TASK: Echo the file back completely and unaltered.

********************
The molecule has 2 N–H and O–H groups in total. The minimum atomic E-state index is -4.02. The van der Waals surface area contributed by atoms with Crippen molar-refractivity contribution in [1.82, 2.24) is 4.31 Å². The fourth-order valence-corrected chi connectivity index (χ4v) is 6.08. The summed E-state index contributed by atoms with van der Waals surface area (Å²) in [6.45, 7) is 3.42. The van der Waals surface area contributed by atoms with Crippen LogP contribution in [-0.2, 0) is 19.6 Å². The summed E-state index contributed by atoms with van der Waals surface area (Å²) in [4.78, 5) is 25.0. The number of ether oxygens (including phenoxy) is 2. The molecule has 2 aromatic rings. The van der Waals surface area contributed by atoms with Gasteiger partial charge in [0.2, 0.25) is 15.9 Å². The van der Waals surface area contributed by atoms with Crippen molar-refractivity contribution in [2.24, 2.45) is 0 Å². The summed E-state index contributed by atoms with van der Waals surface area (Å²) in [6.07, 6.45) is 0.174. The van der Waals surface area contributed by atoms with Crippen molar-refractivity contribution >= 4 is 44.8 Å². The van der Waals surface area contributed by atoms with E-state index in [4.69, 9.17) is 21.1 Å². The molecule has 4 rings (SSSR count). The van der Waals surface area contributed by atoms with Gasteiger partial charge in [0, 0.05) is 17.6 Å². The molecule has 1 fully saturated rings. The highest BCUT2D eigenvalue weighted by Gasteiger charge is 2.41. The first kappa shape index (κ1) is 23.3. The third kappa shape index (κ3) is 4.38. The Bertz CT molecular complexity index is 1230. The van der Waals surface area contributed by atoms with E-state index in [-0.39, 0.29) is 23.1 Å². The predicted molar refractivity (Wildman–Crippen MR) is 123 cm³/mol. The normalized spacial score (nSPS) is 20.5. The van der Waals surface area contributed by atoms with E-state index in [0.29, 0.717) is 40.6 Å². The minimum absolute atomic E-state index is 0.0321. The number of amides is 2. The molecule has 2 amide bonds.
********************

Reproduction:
The molecule has 2 N–H and O–H groups in total. The minimum atomic E-state index is -4.02. The van der Waals surface area contributed by atoms with Crippen molar-refractivity contribution in [1.82, 2.24) is 4.31 Å². The fourth-order valence-corrected chi connectivity index (χ4v) is 6.08. The summed E-state index contributed by atoms with van der Waals surface area (Å²) in [6.45, 7) is 3.42. The van der Waals surface area contributed by atoms with Crippen LogP contribution in [-0.2, 0) is 19.6 Å². The summed E-state index contributed by atoms with van der Waals surface area (Å²) in [4.78, 5) is 25.0. The number of ether oxygens (including phenoxy) is 2. The molecule has 2 aromatic rings. The van der Waals surface area contributed by atoms with Gasteiger partial charge in [0.2, 0.25) is 15.9 Å². The van der Waals surface area contributed by atoms with Crippen molar-refractivity contribution in [2.24, 2.45) is 0 Å². The summed E-state index contributed by atoms with van der Waals surface area (Å²) in [6.07, 6.45) is 0.174. The van der Waals surface area contributed by atoms with Crippen molar-refractivity contribution >= 4 is 44.8 Å². The van der Waals surface area contributed by atoms with E-state index in [4.69, 9.17) is 21.1 Å². The molecule has 4 rings (SSSR count). The van der Waals surface area contributed by atoms with Gasteiger partial charge in [0, 0.05) is 17.6 Å². The molecule has 1 fully saturated rings. The highest BCUT2D eigenvalue weighted by Gasteiger charge is 2.41. The first kappa shape index (κ1) is 23.3. The third kappa shape index (κ3) is 4.38. The Bertz CT molecular complexity index is 1230. The van der Waals surface area contributed by atoms with E-state index in [-0.39, 0.29) is 23.1 Å². The predicted molar refractivity (Wildman–Crippen MR) is 123 cm³/mol. The normalized spacial score (nSPS) is 20.5. The van der Waals surface area contributed by atoms with E-state index in [0.29, 0.717) is 40.6 Å². The minimum absolute atomic E-state index is 0.0321. The number of amides is 2. The molecule has 2 amide bonds.